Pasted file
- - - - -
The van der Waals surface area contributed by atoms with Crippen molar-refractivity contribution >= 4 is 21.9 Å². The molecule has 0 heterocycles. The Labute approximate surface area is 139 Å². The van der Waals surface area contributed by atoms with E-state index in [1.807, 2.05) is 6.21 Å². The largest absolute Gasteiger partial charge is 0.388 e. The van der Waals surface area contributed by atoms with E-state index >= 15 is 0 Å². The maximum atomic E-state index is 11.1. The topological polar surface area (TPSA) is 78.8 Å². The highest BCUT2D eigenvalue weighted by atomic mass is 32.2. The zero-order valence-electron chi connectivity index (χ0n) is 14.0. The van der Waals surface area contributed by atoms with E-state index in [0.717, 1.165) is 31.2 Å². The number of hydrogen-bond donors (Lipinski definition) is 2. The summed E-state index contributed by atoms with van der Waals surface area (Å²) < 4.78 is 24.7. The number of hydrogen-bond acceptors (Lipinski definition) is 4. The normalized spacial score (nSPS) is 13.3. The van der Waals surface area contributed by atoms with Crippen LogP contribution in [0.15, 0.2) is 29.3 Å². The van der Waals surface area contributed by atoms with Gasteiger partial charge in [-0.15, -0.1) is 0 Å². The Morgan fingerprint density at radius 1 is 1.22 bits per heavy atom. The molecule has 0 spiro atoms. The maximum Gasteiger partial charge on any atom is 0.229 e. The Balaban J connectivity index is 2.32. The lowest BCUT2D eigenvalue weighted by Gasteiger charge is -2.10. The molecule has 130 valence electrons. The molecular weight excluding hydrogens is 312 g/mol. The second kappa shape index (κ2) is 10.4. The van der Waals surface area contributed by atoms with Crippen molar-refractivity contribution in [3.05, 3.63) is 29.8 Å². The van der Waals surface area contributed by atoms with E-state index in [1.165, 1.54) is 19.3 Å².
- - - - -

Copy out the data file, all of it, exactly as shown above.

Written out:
The van der Waals surface area contributed by atoms with Crippen molar-refractivity contribution >= 4 is 21.9 Å². The molecule has 0 heterocycles. The Labute approximate surface area is 139 Å². The van der Waals surface area contributed by atoms with E-state index in [1.807, 2.05) is 6.21 Å². The largest absolute Gasteiger partial charge is 0.388 e. The van der Waals surface area contributed by atoms with E-state index >= 15 is 0 Å². The maximum atomic E-state index is 11.1. The topological polar surface area (TPSA) is 78.8 Å². The highest BCUT2D eigenvalue weighted by atomic mass is 32.2. The zero-order valence-electron chi connectivity index (χ0n) is 14.0. The van der Waals surface area contributed by atoms with E-state index in [0.717, 1.165) is 31.2 Å². The number of hydrogen-bond donors (Lipinski definition) is 2. The summed E-state index contributed by atoms with van der Waals surface area (Å²) < 4.78 is 24.7. The number of hydrogen-bond acceptors (Lipinski definition) is 4. The normalized spacial score (nSPS) is 13.3. The van der Waals surface area contributed by atoms with Crippen LogP contribution in [0.15, 0.2) is 29.3 Å². The van der Waals surface area contributed by atoms with Gasteiger partial charge in [-0.15, -0.1) is 0 Å². The Morgan fingerprint density at radius 1 is 1.22 bits per heavy atom. The molecule has 0 spiro atoms. The maximum Gasteiger partial charge on any atom is 0.229 e. The Balaban J connectivity index is 2.32. The lowest BCUT2D eigenvalue weighted by Gasteiger charge is -2.10. The molecule has 130 valence electrons. The molecular weight excluding hydrogens is 312 g/mol. The second kappa shape index (κ2) is 10.4. The van der Waals surface area contributed by atoms with Crippen molar-refractivity contribution in [3.05, 3.63) is 29.8 Å². The van der Waals surface area contributed by atoms with E-state index in [1.165, 1.54) is 19.3 Å².